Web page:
Aboriginals Protection and Restriction of the Sale of Opium Act 1897

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The Aboriginal Protection and Restrictions of the Sale of Opium Act 1897 was an Act of the Parliament of Queensland. It was the first instrument of separate legal control over Aboriginal people, and, according to Henry Reynolds, it "was far more restrictive than any [contemporary] legislation operating in New South Wales or Victoria, and implemented a system of tight controls and closed reserves."[1]

By the late nineteenth century, many in Queensland believed that the Aborigines, greatly reduced in number due to dispersal, malnutrition, opium and diseases, were a "dying race". The Government of Queensland, under pressure from aspects of the community, commissioned Archibald Meston to assess the issue. Meston made a number of recommendations, some of which underpinned the Aboriginal Protection and Restriction of the Sale of Opium Act 1897.[2] Though the Act's creators considered it a solution to a short-term problem, its administrators used it as a device for social engineering and control. Public servants rather than politicians oversaw much of the decision-making, and individual protectors had substantial autonomy in how they implemented the Act.[1]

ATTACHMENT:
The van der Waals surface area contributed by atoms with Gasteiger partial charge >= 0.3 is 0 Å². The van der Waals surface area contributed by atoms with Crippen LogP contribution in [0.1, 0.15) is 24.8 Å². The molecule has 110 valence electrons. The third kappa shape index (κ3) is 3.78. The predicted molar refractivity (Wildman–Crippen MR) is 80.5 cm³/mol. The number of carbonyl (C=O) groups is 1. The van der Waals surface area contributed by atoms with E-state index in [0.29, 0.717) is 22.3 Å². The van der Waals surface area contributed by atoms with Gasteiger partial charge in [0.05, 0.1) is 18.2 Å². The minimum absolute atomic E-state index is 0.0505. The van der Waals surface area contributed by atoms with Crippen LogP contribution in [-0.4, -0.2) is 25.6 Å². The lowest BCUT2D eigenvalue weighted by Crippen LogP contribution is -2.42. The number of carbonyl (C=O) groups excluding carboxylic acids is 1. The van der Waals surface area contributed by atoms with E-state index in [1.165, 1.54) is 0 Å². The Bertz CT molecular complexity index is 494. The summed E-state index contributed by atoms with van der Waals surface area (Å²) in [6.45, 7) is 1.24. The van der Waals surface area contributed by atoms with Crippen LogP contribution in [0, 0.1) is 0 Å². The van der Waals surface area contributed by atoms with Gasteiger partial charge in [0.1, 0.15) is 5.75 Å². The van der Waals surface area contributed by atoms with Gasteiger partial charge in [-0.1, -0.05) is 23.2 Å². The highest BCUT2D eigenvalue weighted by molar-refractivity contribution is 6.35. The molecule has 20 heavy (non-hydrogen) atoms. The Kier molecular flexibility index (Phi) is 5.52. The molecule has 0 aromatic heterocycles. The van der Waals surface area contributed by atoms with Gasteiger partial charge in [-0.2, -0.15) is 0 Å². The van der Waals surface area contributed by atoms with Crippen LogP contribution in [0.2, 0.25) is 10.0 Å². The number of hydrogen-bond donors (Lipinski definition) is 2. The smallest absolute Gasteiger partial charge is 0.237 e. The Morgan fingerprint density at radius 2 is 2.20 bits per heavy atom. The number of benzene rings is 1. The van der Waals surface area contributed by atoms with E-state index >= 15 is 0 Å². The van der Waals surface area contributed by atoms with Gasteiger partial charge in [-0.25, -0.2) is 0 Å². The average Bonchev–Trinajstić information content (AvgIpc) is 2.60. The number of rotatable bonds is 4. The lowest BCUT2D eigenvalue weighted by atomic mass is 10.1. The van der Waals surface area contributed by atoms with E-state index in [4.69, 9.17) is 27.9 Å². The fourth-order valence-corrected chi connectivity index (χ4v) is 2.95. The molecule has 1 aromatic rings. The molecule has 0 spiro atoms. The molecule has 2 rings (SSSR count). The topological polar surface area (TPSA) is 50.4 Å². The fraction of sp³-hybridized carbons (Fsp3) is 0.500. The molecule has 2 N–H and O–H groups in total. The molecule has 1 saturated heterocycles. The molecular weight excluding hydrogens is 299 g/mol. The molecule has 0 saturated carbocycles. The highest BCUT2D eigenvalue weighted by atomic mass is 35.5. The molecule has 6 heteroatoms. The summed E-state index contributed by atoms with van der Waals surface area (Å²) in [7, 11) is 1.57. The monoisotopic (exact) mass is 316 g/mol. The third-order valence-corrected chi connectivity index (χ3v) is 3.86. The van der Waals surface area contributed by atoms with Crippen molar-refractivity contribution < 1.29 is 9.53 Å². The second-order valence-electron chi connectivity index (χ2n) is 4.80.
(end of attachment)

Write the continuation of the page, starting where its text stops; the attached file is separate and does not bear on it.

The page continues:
The Act could be used to justify definitions of Aboriginality, but even with the help of the Act, these were often contradictory and generally subject to interpretation or variation throughout the first decades after Federation. For example, in 1905, Queensland's Chief Protector of Aboriginals cited the Act to define a "half-caste" as "Any person being the offspring of an aboriginal mother and other than an aboriginal father – whether male or female, whose age, in the opinion of the Protector, does not exceed sixteen, is deemed to be an aboriginal". The Chief Protector then went on to describe a "quadroon" as the "offspring" of a half-caste woman, by a "white, &c." (presumably other non-Aboriginal) father.[3] Definitions were no clearer fifteen years later. The Queensland Aboriginals Department refers to "European half-caste mothers" in its 1920 Report alongside "half-breeds", "half-castes" and Aboriginals: it does not expand upon how the Department made the distinction between a half-breed and half-caste, a native and an Aboriginal.[4] Where no other information was available, white observers judged degrees of ancestry. In Queensland at least, once it had bestowed a racial category upon its charges, the Aboriginals Department treated its subjects according to their variations in skin colour.

References[edit]

  1. ^ a b Reynolds, H. RCIADIC Appendix 1a
  2. ^ A facsimile of the Aboriginals Protection and Restriction of the Sale of Opium Act, 1897 is at National Archives Australia
  3. ^ Queensland Parliamentary Papers: Report of the Chief Protector of Aboriginals, 1905, p.13
  4. ^ Queensland Parliamentary Papers: Report of the Chief Protector of Aboriginals, 1920, pp.1-5